As a naturally perky, social person, this often frustrated me when I lived in Oregon. But what I didn’t realize is how much that culture had shaped me. When I moved to Nashville, the effects of my Pacific Northwestern upbringing became abundantly clear: I didn’t know how to chat.

I noticed it first in interactions with neighbors. In the South, neighbors are kind of a big deal. You get to know them, they become friends, you share gossip and garden vegetables, you invite each other over for dinner, you yell conversations across the street, from porch to porch. I immediately loved this cornerstone of Southern culture, but I also didn’t quite get it. I happily said hi to my neighbors when we crossed paths near the mailbox, but then they’d follow up with “How’s your day going?” and “What are you up to this weekend?” and “Did you see any lightning bugs yet?” and I’d clam up, feeling trapped and panicky. Even if the conversation was interesting and flowing well, there were times I found myself backing away mid-sentence. I was so used to brief interactions, so unsure of where these new social boundaries were and how to navigate them.

As the months and years passed, I started to feel more comfortable with this Southern brand of small talk. I got really good at it, in fact. People wanted to talk to me, and I wanted to talk to them, but more importantly, I wanted to listen. I’d regale Nick with stories gathered from strangers at the post office and the hardware store. “So when he was 16 he qualified for the national gymnastics team but then he cut his hand on a broken bottle and he knew, instantly, that even if it healed, he’d never backflip onto a parallel bar again.”

“Who is this you’re talking about?”

“Some guy getting gas at the pump next to mine.”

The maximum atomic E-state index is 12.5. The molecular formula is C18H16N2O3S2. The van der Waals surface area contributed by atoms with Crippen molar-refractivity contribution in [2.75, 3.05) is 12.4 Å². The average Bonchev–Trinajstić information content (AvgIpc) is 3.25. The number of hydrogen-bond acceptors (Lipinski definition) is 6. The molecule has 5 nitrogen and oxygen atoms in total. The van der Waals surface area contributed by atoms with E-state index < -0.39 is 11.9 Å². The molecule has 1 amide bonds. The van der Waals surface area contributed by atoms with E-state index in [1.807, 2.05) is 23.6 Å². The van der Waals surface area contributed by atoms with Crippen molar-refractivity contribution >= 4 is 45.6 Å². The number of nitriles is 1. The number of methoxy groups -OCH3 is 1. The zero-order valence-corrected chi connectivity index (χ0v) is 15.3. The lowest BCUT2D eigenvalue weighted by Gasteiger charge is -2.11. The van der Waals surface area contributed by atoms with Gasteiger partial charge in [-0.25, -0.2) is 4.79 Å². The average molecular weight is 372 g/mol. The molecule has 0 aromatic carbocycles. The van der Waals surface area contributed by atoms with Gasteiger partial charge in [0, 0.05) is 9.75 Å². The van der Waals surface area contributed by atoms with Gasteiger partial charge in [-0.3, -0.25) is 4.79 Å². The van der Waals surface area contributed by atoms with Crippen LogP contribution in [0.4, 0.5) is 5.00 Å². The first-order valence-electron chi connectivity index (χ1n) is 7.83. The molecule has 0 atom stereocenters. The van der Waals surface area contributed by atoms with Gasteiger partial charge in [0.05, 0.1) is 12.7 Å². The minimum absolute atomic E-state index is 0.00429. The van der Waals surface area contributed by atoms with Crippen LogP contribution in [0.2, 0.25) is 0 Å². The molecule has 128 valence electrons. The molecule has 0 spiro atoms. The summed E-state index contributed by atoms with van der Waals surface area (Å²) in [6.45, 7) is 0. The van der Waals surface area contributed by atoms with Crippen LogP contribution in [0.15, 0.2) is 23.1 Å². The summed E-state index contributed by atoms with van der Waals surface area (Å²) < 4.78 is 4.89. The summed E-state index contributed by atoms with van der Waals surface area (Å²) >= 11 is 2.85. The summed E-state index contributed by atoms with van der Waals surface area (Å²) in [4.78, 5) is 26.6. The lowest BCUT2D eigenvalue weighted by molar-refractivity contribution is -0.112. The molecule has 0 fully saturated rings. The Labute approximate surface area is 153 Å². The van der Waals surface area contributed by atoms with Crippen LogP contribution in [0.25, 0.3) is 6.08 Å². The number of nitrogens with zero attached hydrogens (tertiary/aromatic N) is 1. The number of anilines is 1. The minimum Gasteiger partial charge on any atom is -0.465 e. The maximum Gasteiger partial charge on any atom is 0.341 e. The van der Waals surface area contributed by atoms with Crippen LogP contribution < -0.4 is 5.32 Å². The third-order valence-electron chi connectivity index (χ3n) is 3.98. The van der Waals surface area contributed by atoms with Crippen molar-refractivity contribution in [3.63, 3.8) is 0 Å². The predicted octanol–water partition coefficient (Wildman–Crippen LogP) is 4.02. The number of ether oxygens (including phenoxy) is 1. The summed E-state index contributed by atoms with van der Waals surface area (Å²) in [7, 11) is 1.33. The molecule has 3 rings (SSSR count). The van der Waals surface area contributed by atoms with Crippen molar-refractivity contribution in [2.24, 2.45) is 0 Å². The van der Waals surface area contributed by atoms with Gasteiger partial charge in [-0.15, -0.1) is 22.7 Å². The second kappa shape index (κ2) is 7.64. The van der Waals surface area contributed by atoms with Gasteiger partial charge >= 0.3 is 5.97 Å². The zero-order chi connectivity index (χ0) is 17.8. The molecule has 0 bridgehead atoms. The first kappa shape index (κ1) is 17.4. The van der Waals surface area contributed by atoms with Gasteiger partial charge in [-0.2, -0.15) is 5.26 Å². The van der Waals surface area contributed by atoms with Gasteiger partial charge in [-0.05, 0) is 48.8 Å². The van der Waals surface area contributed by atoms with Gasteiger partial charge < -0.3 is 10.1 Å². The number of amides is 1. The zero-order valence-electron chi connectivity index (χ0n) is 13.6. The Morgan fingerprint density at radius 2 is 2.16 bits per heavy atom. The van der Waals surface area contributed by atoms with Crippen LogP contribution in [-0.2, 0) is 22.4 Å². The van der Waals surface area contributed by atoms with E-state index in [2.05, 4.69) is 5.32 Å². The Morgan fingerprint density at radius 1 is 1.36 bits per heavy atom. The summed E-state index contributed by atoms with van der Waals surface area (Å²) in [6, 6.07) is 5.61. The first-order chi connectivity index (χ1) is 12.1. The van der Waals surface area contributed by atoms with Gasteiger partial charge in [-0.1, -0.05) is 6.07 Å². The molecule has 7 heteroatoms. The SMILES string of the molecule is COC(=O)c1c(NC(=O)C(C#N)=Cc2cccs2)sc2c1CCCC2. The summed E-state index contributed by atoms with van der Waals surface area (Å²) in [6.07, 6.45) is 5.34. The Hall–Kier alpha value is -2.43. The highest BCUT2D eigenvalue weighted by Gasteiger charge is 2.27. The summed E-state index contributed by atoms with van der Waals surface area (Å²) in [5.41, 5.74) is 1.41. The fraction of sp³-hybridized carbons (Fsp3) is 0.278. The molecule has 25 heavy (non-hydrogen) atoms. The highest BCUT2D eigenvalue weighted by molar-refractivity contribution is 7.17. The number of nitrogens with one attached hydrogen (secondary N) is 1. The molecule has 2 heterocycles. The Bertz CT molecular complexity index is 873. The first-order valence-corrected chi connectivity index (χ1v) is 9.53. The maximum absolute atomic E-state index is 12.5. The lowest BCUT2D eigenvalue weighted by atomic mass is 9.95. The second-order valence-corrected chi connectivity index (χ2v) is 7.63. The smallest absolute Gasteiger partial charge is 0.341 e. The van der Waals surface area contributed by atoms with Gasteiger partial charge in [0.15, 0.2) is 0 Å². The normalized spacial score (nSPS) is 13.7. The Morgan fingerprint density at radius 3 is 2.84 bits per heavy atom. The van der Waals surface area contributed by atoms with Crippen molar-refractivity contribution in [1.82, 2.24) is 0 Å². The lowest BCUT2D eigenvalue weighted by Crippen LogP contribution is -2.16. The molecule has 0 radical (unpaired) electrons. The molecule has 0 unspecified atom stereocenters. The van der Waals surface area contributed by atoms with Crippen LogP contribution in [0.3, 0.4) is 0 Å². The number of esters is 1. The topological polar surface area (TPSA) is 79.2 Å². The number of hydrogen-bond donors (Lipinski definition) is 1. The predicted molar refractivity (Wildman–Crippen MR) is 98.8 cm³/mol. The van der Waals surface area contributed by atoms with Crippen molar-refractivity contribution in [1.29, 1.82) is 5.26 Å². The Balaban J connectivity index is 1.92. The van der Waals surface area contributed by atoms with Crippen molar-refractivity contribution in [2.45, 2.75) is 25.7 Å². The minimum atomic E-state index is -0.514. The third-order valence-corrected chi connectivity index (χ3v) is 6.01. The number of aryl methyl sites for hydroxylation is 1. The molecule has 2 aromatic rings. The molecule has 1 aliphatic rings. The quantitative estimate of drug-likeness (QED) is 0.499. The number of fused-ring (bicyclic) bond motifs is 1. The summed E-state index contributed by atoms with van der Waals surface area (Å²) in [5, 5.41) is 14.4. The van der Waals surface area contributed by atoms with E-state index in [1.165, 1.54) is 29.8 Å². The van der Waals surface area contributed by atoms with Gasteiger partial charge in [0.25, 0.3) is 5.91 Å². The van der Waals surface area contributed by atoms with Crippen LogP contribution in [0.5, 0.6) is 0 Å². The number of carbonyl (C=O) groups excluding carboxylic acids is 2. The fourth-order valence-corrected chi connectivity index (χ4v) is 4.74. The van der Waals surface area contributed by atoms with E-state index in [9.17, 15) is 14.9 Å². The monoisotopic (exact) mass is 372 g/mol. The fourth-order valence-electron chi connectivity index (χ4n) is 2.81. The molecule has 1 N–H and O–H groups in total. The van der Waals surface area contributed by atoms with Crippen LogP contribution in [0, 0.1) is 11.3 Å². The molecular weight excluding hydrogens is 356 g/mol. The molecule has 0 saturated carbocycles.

As a writer, these interactions are goldmines. Stories are everywhere — on the tip of every stranger’s tongue, waiting in the wings of every passing “hello.” The truth is, we all walk in and out of each other’s life stories, but in the South, those stories are being composed verbally, every day, out in the open. The chattiness of neighbors and bartenders and church ladies here isn’t just charming, and it’s certainly not superficial; it’s what makes life feel rich and vivid. It makes you realize that we’re all part of the same tapestry, our overlapping anecdotes and experiences coming together to form the biggest, weirdest, most beautiful story of all.

It adds a layer of surprise to everyday life, too: you never know who you’ll meet, and you never know what they’ll say.


I’m back at the airport, Dallas/Fort Worth this time, wandering around between flights on my way back to Nashville. Nick went back a few days before me for work so I’m alone, lugging a backpack full of Christmas gifts, trying to decide where to eat. I’ve passed the same Dunkin’ Donuts kiosk and exorbitantly priced “cantina” multiple times and am about to opt for a Hudson News trail mix dinner when I see it: a streamlined airport version of Moe’s Southwest Grill.

I giggle to myself while standing in line, and I order a burrito with chips inside. The burrito isn’t great, but the chips are good.

I sit alone in the food court, watching the business travelers rush past my table. I wish someone would slow down for a moment, so I could catch their eye, say hello, and tell them about these chips.